Bangladesh police have charged five people over the murder of an atheist blogger, one of four secular writers hacked to death this year over writings criticising conservative religious groups.
Police brought the charges, the first in any of the four murders, in a Dhaka magistrates court on Tuesday, which will now decide whether to open a trial or order further investigations.
“We’ve submitted a charge sheet against five people for the murder of blogger Washiqur Rahman. The five were charged with murder,” Dhaka police spokesman Muntashirul Islam told the AFP news agency.
“They include an organiser of the Ansarullah Bangla Team (ABT) and four others who are its supporters,” he said, referring to a banned local group which police have blamed in all four murders.
Washiqur Rahman, 27, who wrote under a pen name on Facebook against religious conservatives, was killed near his home in Dhaka in March.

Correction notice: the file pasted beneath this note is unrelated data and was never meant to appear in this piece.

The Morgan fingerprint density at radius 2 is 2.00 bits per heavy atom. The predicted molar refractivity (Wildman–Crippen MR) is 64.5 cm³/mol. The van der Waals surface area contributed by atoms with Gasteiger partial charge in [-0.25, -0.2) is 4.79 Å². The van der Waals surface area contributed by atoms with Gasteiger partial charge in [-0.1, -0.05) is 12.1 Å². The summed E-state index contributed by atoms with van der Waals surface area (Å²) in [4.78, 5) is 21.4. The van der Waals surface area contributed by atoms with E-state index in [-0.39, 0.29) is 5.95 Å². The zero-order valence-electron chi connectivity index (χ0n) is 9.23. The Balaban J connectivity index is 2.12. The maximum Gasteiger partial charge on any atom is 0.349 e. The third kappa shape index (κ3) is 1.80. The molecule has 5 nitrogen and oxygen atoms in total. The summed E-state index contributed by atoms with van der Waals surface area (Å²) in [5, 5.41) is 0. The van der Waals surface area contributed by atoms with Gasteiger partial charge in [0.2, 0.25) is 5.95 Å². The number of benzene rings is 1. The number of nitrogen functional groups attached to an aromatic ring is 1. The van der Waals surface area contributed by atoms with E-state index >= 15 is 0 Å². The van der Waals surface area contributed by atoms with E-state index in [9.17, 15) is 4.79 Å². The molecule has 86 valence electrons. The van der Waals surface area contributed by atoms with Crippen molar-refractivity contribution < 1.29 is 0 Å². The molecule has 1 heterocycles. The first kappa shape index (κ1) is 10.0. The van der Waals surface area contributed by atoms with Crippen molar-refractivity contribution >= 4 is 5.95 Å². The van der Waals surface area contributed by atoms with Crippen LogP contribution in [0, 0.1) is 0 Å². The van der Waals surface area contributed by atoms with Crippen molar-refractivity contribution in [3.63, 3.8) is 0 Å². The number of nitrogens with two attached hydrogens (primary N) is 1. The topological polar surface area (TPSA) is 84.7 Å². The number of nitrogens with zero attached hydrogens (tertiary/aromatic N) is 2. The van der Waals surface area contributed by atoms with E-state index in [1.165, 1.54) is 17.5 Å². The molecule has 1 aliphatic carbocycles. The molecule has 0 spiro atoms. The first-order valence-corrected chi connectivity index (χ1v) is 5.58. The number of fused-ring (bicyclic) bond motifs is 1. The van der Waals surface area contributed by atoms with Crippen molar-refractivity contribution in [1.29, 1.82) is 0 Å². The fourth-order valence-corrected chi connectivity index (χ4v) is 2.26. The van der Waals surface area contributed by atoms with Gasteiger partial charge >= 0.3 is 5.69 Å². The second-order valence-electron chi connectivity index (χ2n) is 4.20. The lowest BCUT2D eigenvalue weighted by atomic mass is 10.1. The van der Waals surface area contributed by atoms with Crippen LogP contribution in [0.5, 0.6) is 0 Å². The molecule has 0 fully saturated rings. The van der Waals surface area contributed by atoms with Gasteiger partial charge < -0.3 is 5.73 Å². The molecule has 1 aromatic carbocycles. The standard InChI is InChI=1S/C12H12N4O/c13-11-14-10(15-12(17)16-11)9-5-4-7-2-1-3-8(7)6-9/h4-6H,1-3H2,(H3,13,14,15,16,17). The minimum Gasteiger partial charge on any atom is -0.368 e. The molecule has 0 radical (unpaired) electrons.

Two of the suspects, students of a madrassa, were tackled by local transgenders – known as hijras in the sub-continent – as they tried to flee the scene. They held them until police made arrests.
Rahman’s death came just weeks after a Bangladesh-born American atheist blogger was also murdered in the Bangladeshi capital by machete-wielding attackers.
“The organiser of ABT, Hasibur Rahman, also known as Abdullah, recruited the other four and trained them for nearly three months for the specific purpose of murdering Washiqur,” said additional deputy police commissioner Saiful Islam.
“They rented a room in Dhaka’s Jatrabari neighbourhood for this purpose and carried out reconnaissance on Rahman for two days before the murder,” he said, adding three of the alleged killers were arrested by police, while Abdullah had absconded and the fifth was still at large.
The government of Prime Minister Sheikh Hasina has come under fire for not doing enough to protect atheist and rationalist writers.
In August, police arrested seven suspects, including a British citizen of Bangladeshi origin, for the murder of two other atheist bloggers.
Witnesses have told Al Jazeera that the British man, who counterterrorism officials in Bangladesh said had confessed to planning the murders of the two bloggers, was not detained on the day claimed by the police, and had already been detained nearly three months before.